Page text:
By Barb Arland-Fye
Reflecting on the theme for this year’s Respect Life Month in October, “Every Life is Worth Living,” I couldn’t help but recall images from Pope Francis’ first visit to the United States. Kissing countless babies and a boy with cerebral palsy; shaking hands warmly with prisoners in a Philadelphia prison; blessing an elderly woman in a wheel chair; enthusiastically greeting homeless guests at a meal site.
Yes, every life is worth living; I recall a comment that Josh, a caregiver for my son Colin and his roommate, made the other day. “These guys deserve me.” His statement reflected not a boast, but a sincere belief that individuals with developmental disabilities deserve the commitment and love of caregivers who truly serve as extended family. Josh leads Colin toward greater self-sufficiency, especially with personal hygiene and social activities, and puts up with my son’s occasional childish fits when something doesn’t go his way. Josh emailed us recently, suggesting we take photographs of Patrick’s dorm room at St. Ambrose University as a way to alleviate Colin’s anxiety about a new chapter in his brother’s life.
Yes, every life is worth living. I think about a video posted on Facebook of Miss America contestant Kelley Johnson who appeared on stage last month wearing her nurse’s scrubs for the talent portion. She gave a monologue about caring for a patient named Joe with Alzheimer’s disease. The nights Joe woke up because of night scares, Kelley held his hands for a few minutes which seemed to calm him down. Joe wanted to talk and she made time to listen. One night she found him sobbing in his room. She lifted his head up out of his hands and told him: “Joe, I know this is really hard. You are not defined by this disease. You are not just Alzheimer’s. You are still Joe.” Her compassion meant the world to Joe. “You are my nurse, and you have changed my life because you cared about me,” he told her.
Yes, every life is worth living. I think about people I know who are in the midst of a battle with life-threatening illnesses. It’s a daunting journey, but each one has family and friends to hold their hand along the way. Myra, the sister of my friend Marcia, who has non-smoker’s lung cancer, sleeps on an air mattress in Marcia’s Colorado condo while providing tender loving care. Marcia’s two daughters have also been a big support – making meals, visiting, getting into the swimming pool with her as she works to build her strength.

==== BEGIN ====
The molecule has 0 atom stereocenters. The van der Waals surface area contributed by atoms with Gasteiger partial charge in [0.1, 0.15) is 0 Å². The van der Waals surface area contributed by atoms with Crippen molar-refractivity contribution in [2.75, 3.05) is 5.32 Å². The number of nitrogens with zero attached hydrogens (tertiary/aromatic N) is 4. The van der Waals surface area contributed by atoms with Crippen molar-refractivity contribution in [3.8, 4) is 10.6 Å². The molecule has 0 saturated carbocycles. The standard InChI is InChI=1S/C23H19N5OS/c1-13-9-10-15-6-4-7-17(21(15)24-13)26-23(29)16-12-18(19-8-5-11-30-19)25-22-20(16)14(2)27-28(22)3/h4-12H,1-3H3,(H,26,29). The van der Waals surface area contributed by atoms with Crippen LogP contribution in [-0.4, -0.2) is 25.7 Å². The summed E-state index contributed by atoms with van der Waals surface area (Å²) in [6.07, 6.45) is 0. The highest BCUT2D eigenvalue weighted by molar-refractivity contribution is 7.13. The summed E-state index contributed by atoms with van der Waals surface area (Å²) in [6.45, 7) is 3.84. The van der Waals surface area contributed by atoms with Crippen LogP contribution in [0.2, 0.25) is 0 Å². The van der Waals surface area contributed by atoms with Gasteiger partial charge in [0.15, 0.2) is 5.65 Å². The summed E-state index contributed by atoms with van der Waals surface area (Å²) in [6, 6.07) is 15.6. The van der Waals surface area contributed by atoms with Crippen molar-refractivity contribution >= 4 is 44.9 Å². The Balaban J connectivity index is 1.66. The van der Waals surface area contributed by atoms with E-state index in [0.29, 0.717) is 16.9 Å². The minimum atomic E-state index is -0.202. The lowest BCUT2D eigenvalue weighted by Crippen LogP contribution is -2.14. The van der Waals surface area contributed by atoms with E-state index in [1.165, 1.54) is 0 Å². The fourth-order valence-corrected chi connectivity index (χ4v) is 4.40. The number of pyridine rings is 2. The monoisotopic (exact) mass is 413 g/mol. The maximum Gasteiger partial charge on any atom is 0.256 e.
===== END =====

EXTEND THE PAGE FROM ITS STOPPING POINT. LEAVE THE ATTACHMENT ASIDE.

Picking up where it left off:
Yes, every life is worth living. My son Patrick learned that a student with a locker next to his during his senior year in high school committed suicide recently. We’ve talked about how life is worth living, no matter what challenges someone faces. We’ve talked about how people shouldn’t be afraid to seek help if they need it. Patrick said he’s started praying for people suffering from depression.
Yes, every life is worth living. The U.S. bishops, in their message for Respect Life Month 2015, observed: “As Christians, we know that suffering is not the end of the story; it can be the path by which the Lord perfects us in love and leads us to Heaven. We are called to respect and protect our lives and the lives of others, and we are called to be the hands and feet of Christ to all, especially the most vulnerable. We have been given one life to live, which has inestimable value — how will we choose to live it?”
I hope Pope Francis’ U.S. visit will serve as a reminder to me how to demonstrate what respect for life looks like.
(Barb Arland-Fye, Editor, can be reached at email@example.com.)